Recently, a cross sectional survey was carried out in 104 adult patients with acute diarrhea who were firstly negative to cholera rapid tests. They were investigated about the possible infectious viral, bacterial and parasitic agents and only 3.85% of them were found infected with Blastocystis spp. Other parasitic agents were not diagnosed (data no published). Several Cuban studies of diarrheal patients carried out during the last fifteen years [10-13] analyzed with appropriated laboratory methods the presence of parasitic agents in diarrheal patients (Table 1). Only two studies were able to explore the three main groups of agent infectious; one of them was the previous study carried in adult patients and the other one in children [10], but with some limitations, because of the diagnosis of all possible species of bacterial, and viral agents were not included. The results showed that in the pediatric population, the viruses were the main group of infectious agents, followed by bacteria and parasites [10]. In contrast in adults the main groups were bacterial agents instead of virus, followed by parasites in the third position.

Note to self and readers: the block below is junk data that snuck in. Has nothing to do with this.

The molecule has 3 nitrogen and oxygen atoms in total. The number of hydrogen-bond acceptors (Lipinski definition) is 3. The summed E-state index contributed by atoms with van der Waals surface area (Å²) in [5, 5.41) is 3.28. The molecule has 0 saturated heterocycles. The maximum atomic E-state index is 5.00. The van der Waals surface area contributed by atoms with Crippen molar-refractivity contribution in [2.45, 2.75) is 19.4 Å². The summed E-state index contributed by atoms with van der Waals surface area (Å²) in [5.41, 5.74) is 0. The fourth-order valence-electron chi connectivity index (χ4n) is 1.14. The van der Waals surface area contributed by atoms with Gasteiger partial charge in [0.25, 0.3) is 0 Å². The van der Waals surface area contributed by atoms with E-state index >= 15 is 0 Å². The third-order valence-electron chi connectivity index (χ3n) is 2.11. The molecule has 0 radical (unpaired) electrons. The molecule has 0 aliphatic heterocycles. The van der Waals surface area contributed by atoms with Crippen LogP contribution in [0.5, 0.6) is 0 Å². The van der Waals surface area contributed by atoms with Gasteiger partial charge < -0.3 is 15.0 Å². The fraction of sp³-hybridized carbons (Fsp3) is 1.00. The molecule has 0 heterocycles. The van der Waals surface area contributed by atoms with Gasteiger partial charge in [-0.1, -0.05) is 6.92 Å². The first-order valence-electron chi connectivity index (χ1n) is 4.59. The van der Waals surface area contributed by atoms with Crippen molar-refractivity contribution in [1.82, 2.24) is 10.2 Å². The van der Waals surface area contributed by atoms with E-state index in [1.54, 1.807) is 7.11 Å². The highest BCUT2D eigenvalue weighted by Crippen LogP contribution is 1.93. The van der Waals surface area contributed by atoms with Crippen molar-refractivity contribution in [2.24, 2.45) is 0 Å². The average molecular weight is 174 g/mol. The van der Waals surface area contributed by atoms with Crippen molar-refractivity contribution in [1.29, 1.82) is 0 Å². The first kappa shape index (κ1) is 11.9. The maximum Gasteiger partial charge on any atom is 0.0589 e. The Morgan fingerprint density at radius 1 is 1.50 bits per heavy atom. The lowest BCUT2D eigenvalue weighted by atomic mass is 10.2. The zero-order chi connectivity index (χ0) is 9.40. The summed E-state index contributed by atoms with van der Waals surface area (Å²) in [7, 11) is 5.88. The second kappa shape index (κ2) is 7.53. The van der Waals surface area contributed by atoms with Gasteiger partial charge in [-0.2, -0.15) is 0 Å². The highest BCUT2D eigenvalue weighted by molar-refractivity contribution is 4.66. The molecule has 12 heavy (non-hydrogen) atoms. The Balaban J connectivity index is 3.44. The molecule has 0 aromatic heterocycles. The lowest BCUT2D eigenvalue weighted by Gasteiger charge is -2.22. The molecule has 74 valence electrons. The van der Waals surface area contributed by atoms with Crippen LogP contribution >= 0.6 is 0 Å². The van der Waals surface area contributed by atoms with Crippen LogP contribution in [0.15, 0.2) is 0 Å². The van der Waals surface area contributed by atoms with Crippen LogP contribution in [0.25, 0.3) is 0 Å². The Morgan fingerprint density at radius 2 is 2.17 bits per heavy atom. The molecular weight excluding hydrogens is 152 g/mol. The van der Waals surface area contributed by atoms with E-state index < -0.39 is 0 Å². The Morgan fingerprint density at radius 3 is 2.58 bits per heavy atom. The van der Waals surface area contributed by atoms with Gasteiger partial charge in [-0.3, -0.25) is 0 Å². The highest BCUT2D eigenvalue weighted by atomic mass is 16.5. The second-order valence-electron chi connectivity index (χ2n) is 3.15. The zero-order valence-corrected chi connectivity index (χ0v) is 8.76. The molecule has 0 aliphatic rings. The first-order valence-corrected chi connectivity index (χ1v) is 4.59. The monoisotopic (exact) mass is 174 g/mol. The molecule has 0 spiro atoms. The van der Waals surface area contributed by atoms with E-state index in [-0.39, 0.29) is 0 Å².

The results of these studies carried out so far have highlighted the necessity to undertake new and broader researches on infectious etiology of diarrhea in different age populations from the country. In fact, new projects will be developed by our research group in order to estimate the prevalence of acute infectious diarrhea and the relationship with clinical and epidemiological characteristics in various groups of children and adults attended in some selected hospitals from the western, center and east regions of Cuba. The incorporation of some molecular methods used by our group in previous researches [14,15] to detect genotypes and species de some parasites such as Cryptosporidium, will improve this diagnosis. Finally, these studies will help to clarify the relative role of different groups and species of biological agents among the broad spectrum of infectious diarrheas in Cuban patients.